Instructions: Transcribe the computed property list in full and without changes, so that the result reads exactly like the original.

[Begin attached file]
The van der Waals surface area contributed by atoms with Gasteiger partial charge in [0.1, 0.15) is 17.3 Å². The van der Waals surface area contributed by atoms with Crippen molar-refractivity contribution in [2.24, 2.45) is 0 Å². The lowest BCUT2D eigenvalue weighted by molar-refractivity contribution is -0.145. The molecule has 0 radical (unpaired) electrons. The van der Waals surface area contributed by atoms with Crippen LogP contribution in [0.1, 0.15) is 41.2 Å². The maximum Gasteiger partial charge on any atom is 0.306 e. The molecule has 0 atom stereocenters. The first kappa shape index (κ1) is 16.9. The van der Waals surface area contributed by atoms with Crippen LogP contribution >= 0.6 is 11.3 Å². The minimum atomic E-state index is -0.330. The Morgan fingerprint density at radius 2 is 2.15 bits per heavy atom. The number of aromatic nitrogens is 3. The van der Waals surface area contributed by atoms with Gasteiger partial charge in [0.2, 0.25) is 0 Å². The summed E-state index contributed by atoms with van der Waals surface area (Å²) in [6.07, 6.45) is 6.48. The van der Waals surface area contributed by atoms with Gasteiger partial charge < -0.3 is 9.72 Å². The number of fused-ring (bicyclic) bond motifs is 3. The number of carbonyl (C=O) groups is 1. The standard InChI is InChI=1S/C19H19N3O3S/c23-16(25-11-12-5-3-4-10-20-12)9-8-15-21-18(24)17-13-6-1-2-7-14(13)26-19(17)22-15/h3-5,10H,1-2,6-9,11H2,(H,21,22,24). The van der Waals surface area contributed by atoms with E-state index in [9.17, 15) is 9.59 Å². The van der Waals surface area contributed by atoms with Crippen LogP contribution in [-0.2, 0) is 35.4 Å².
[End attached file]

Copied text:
The van der Waals surface area contributed by atoms with Gasteiger partial charge in [0.1, 0.15) is 17.3 Å². The van der Waals surface area contributed by atoms with Crippen molar-refractivity contribution in [2.24, 2.45) is 0 Å². The lowest BCUT2D eigenvalue weighted by molar-refractivity contribution is -0.145. The molecule has 0 radical (unpaired) electrons. The van der Waals surface area contributed by atoms with Crippen LogP contribution in [0.1, 0.15) is 41.2 Å². The maximum Gasteiger partial charge on any atom is 0.306 e. The molecule has 0 atom stereocenters. The first kappa shape index (κ1) is 16.9. The van der Waals surface area contributed by atoms with Crippen LogP contribution >= 0.6 is 11.3 Å². The minimum atomic E-state index is -0.330. The Morgan fingerprint density at radius 2 is 2.15 bits per heavy atom. The number of aromatic nitrogens is 3. The van der Waals surface area contributed by atoms with Gasteiger partial charge in [0.2, 0.25) is 0 Å². The summed E-state index contributed by atoms with van der Waals surface area (Å²) in [6.07, 6.45) is 6.48. The van der Waals surface area contributed by atoms with Gasteiger partial charge < -0.3 is 9.72 Å². The number of fused-ring (bicyclic) bond motifs is 3. The number of carbonyl (C=O) groups is 1. The standard InChI is InChI=1S/C19H19N3O3S/c23-16(25-11-12-5-3-4-10-20-12)9-8-15-21-18(24)17-13-6-1-2-7-14(13)26-19(17)22-15/h3-5,10H,1-2,6-9,11H2,(H,21,22,24). The van der Waals surface area contributed by atoms with E-state index in [9.17, 15) is 9.59 Å². The van der Waals surface area contributed by atoms with Crippen LogP contribution in [-0.2, 0) is 35.4 Å².